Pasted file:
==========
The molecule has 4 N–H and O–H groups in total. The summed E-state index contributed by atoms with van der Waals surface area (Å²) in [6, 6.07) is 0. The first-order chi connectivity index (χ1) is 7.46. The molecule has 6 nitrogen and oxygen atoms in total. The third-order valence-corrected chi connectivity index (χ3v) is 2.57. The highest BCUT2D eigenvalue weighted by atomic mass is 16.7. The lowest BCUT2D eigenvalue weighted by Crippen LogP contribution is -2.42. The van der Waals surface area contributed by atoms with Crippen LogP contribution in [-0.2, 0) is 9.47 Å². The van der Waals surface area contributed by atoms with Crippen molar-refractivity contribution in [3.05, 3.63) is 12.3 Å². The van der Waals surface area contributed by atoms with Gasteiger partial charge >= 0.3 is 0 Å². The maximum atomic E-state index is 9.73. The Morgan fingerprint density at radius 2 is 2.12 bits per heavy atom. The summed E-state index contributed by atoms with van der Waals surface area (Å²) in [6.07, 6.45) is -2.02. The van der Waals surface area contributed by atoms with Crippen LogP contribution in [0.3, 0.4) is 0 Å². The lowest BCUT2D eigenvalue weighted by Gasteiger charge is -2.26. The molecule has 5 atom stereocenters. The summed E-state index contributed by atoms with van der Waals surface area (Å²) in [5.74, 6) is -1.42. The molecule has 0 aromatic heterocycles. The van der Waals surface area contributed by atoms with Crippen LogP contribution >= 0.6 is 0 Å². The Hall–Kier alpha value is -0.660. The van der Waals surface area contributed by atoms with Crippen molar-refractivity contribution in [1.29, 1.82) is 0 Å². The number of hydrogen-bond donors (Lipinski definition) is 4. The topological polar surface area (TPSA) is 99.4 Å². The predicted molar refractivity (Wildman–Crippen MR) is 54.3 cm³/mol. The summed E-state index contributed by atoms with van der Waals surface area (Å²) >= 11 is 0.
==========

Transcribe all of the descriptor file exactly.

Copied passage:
The molecule has 4 N–H and O–H groups in total. The summed E-state index contributed by atoms with van der Waals surface area (Å²) in [6, 6.07) is 0. The first-order chi connectivity index (χ1) is 7.46. The molecule has 6 nitrogen and oxygen atoms in total. The third-order valence-corrected chi connectivity index (χ3v) is 2.57. The highest BCUT2D eigenvalue weighted by atomic mass is 16.7. The lowest BCUT2D eigenvalue weighted by Crippen LogP contribution is -2.42. The van der Waals surface area contributed by atoms with Crippen LogP contribution in [-0.2, 0) is 9.47 Å². The van der Waals surface area contributed by atoms with Crippen molar-refractivity contribution in [3.05, 3.63) is 12.3 Å². The van der Waals surface area contributed by atoms with Gasteiger partial charge >= 0.3 is 0 Å². The maximum atomic E-state index is 9.73. The Morgan fingerprint density at radius 2 is 2.12 bits per heavy atom. The summed E-state index contributed by atoms with van der Waals surface area (Å²) in [6.07, 6.45) is -2.02. The van der Waals surface area contributed by atoms with Crippen LogP contribution in [0.3, 0.4) is 0 Å². The lowest BCUT2D eigenvalue weighted by Gasteiger charge is -2.26. The molecule has 5 atom stereocenters. The summed E-state index contributed by atoms with van der Waals surface area (Å²) in [5.74, 6) is -1.42. The molecule has 0 aromatic heterocycles. The van der Waals surface area contributed by atoms with Crippen LogP contribution >= 0.6 is 0 Å². The Hall–Kier alpha value is -0.660. The van der Waals surface area contributed by atoms with Crippen molar-refractivity contribution in [1.29, 1.82) is 0 Å². The number of hydrogen-bond donors (Lipinski definition) is 4. The topological polar surface area (TPSA) is 99.4 Å². The predicted molar refractivity (Wildman–Crippen MR) is 54.3 cm³/mol. The summed E-state index contributed by atoms with van der Waals surface area (Å²) >= 11 is 0.